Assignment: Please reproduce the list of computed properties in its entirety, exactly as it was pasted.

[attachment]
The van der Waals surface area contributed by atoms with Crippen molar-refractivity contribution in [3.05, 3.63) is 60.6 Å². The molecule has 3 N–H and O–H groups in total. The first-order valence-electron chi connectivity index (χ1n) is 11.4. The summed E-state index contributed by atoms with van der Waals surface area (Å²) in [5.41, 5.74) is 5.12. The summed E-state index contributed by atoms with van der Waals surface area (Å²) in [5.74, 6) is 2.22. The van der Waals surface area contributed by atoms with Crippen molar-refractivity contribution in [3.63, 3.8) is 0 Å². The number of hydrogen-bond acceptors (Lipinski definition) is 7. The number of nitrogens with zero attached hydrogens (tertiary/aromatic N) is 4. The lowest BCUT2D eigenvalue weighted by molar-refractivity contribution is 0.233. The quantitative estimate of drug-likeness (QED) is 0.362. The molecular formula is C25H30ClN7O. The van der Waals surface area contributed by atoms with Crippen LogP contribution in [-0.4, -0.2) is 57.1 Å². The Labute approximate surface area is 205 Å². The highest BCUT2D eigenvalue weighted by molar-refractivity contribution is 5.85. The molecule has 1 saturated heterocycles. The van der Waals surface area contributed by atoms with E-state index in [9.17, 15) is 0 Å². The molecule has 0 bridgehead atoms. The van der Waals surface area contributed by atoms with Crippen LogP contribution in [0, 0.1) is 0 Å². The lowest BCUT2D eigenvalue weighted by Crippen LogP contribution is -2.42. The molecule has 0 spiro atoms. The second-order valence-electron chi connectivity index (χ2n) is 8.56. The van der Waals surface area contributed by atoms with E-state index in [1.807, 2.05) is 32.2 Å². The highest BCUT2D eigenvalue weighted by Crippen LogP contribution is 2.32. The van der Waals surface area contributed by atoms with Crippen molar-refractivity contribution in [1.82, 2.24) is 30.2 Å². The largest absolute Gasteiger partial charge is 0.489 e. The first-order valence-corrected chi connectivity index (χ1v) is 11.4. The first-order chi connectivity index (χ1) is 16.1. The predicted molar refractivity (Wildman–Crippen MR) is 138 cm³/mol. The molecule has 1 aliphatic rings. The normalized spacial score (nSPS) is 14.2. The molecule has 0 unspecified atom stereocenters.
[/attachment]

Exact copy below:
The van der Waals surface area contributed by atoms with Crippen molar-refractivity contribution in [3.05, 3.63) is 60.6 Å². The molecule has 3 N–H and O–H groups in total. The first-order valence-electron chi connectivity index (χ1n) is 11.4. The summed E-state index contributed by atoms with van der Waals surface area (Å²) in [5.41, 5.74) is 5.12. The summed E-state index contributed by atoms with van der Waals surface area (Å²) in [5.74, 6) is 2.22. The van der Waals surface area contributed by atoms with Crippen molar-refractivity contribution in [3.63, 3.8) is 0 Å². The number of hydrogen-bond acceptors (Lipinski definition) is 7. The number of nitrogens with zero attached hydrogens (tertiary/aromatic N) is 4. The lowest BCUT2D eigenvalue weighted by molar-refractivity contribution is 0.233. The quantitative estimate of drug-likeness (QED) is 0.362. The molecular formula is C25H30ClN7O. The van der Waals surface area contributed by atoms with Crippen LogP contribution in [-0.4, -0.2) is 57.1 Å². The Labute approximate surface area is 205 Å². The highest BCUT2D eigenvalue weighted by molar-refractivity contribution is 5.85. The molecule has 1 saturated heterocycles. The van der Waals surface area contributed by atoms with E-state index in [9.17, 15) is 0 Å². The molecule has 0 bridgehead atoms. The van der Waals surface area contributed by atoms with Crippen LogP contribution in [0, 0.1) is 0 Å². The lowest BCUT2D eigenvalue weighted by Crippen LogP contribution is -2.42. The molecule has 0 spiro atoms. The second-order valence-electron chi connectivity index (χ2n) is 8.56. The van der Waals surface area contributed by atoms with E-state index in [1.807, 2.05) is 32.2 Å². The highest BCUT2D eigenvalue weighted by Crippen LogP contribution is 2.32. The van der Waals surface area contributed by atoms with Crippen molar-refractivity contribution in [1.82, 2.24) is 30.2 Å². The largest absolute Gasteiger partial charge is 0.489 e. The first-order valence-corrected chi connectivity index (χ1v) is 11.4. The first-order chi connectivity index (χ1) is 16.1. The predicted molar refractivity (Wildman–Crippen MR) is 138 cm³/mol. The molecule has 1 aliphatic rings. The normalized spacial score (nSPS) is 14.2. The molecule has 0 unspecified atom stereocenters.